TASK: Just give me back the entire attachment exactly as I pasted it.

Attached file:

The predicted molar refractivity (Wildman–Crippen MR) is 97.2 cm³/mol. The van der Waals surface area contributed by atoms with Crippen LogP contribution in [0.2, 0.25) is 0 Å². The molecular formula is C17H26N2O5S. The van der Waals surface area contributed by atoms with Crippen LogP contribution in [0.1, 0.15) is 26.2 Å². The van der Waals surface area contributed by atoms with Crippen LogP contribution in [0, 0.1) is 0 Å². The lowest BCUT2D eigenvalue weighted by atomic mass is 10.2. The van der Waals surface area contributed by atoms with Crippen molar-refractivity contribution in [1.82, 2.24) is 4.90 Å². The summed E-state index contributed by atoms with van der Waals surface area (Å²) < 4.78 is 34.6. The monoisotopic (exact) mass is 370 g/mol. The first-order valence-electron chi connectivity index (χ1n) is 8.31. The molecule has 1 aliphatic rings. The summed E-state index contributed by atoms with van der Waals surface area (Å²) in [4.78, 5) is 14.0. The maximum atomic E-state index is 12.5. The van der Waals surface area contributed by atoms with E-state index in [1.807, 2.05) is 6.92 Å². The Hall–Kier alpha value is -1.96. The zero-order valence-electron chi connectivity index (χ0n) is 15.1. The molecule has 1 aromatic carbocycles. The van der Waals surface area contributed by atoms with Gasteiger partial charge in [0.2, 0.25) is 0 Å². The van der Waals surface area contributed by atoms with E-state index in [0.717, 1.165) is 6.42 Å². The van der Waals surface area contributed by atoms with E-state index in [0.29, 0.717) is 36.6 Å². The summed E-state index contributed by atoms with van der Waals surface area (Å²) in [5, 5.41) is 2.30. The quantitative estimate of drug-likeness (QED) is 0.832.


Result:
The predicted molar refractivity (Wildman–Crippen MR) is 97.2 cm³/mol. The van der Waals surface area contributed by atoms with Crippen LogP contribution in [0.2, 0.25) is 0 Å². The molecular formula is C17H26N2O5S. The van der Waals surface area contributed by atoms with Crippen LogP contribution in [0.1, 0.15) is 26.2 Å². The van der Waals surface area contributed by atoms with Crippen LogP contribution in [0, 0.1) is 0 Å². The lowest BCUT2D eigenvalue weighted by atomic mass is 10.2. The van der Waals surface area contributed by atoms with Crippen molar-refractivity contribution in [1.82, 2.24) is 4.90 Å². The summed E-state index contributed by atoms with van der Waals surface area (Å²) < 4.78 is 34.6. The monoisotopic (exact) mass is 370 g/mol. The first-order valence-electron chi connectivity index (χ1n) is 8.31. The molecule has 1 aliphatic rings. The summed E-state index contributed by atoms with van der Waals surface area (Å²) in [4.78, 5) is 14.0. The maximum atomic E-state index is 12.5. The van der Waals surface area contributed by atoms with E-state index in [1.807, 2.05) is 6.92 Å². The Hall–Kier alpha value is -1.96. The zero-order valence-electron chi connectivity index (χ0n) is 15.1. The molecule has 1 aromatic carbocycles. The van der Waals surface area contributed by atoms with Gasteiger partial charge in [0.2, 0.25) is 0 Å². The van der Waals surface area contributed by atoms with E-state index in [0.717, 1.165) is 6.42 Å². The van der Waals surface area contributed by atoms with E-state index in [0.29, 0.717) is 36.6 Å². The summed E-state index contributed by atoms with van der Waals surface area (Å²) in [5, 5.41) is 2.30. The quantitative estimate of drug-likeness (QED) is 0.832.